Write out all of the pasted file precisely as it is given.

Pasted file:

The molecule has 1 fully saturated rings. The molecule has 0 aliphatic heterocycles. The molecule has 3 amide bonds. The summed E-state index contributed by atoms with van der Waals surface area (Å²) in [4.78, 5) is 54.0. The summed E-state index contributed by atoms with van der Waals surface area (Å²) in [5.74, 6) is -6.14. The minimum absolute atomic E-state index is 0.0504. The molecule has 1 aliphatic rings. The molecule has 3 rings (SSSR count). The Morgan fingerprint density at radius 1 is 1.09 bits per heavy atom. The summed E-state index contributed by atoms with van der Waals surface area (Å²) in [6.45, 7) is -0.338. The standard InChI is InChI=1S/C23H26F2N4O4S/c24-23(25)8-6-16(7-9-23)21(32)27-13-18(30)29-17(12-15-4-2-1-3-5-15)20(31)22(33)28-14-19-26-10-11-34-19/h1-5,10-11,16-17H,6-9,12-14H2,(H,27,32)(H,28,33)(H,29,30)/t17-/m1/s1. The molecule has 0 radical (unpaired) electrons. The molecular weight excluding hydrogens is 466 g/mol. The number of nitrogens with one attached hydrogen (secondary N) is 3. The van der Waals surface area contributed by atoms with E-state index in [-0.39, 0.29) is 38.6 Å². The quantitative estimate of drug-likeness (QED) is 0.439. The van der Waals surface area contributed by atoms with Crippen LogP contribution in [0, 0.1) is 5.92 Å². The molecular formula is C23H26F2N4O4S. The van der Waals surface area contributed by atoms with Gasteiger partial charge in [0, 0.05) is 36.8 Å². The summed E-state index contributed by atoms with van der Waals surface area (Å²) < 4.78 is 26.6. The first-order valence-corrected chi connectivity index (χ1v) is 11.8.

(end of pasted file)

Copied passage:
The molecule has 1 fully saturated rings. The molecule has 0 aliphatic heterocycles. The molecule has 3 amide bonds. The summed E-state index contributed by atoms with van der Waals surface area (Å²) in [4.78, 5) is 54.0. The summed E-state index contributed by atoms with van der Waals surface area (Å²) in [5.74, 6) is -6.14. The minimum absolute atomic E-state index is 0.0504. The molecule has 1 aliphatic rings. The molecule has 3 rings (SSSR count). The Morgan fingerprint density at radius 1 is 1.09 bits per heavy atom. The summed E-state index contributed by atoms with van der Waals surface area (Å²) in [6.45, 7) is -0.338. The standard InChI is InChI=1S/C23H26F2N4O4S/c24-23(25)8-6-16(7-9-23)21(32)27-13-18(30)29-17(12-15-4-2-1-3-5-15)20(31)22(33)28-14-19-26-10-11-34-19/h1-5,10-11,16-17H,6-9,12-14H2,(H,27,32)(H,28,33)(H,29,30)/t17-/m1/s1. The molecule has 0 radical (unpaired) electrons. The molecular weight excluding hydrogens is 466 g/mol. The number of nitrogens with one attached hydrogen (secondary N) is 3. The van der Waals surface area contributed by atoms with E-state index in [-0.39, 0.29) is 38.6 Å². The quantitative estimate of drug-likeness (QED) is 0.439. The van der Waals surface area contributed by atoms with Crippen LogP contribution in [0, 0.1) is 5.92 Å². The molecular formula is C23H26F2N4O4S. The van der Waals surface area contributed by atoms with Gasteiger partial charge in [0, 0.05) is 36.8 Å². The summed E-state index contributed by atoms with van der Waals surface area (Å²) < 4.78 is 26.6. The first-order valence-corrected chi connectivity index (χ1v) is 11.8.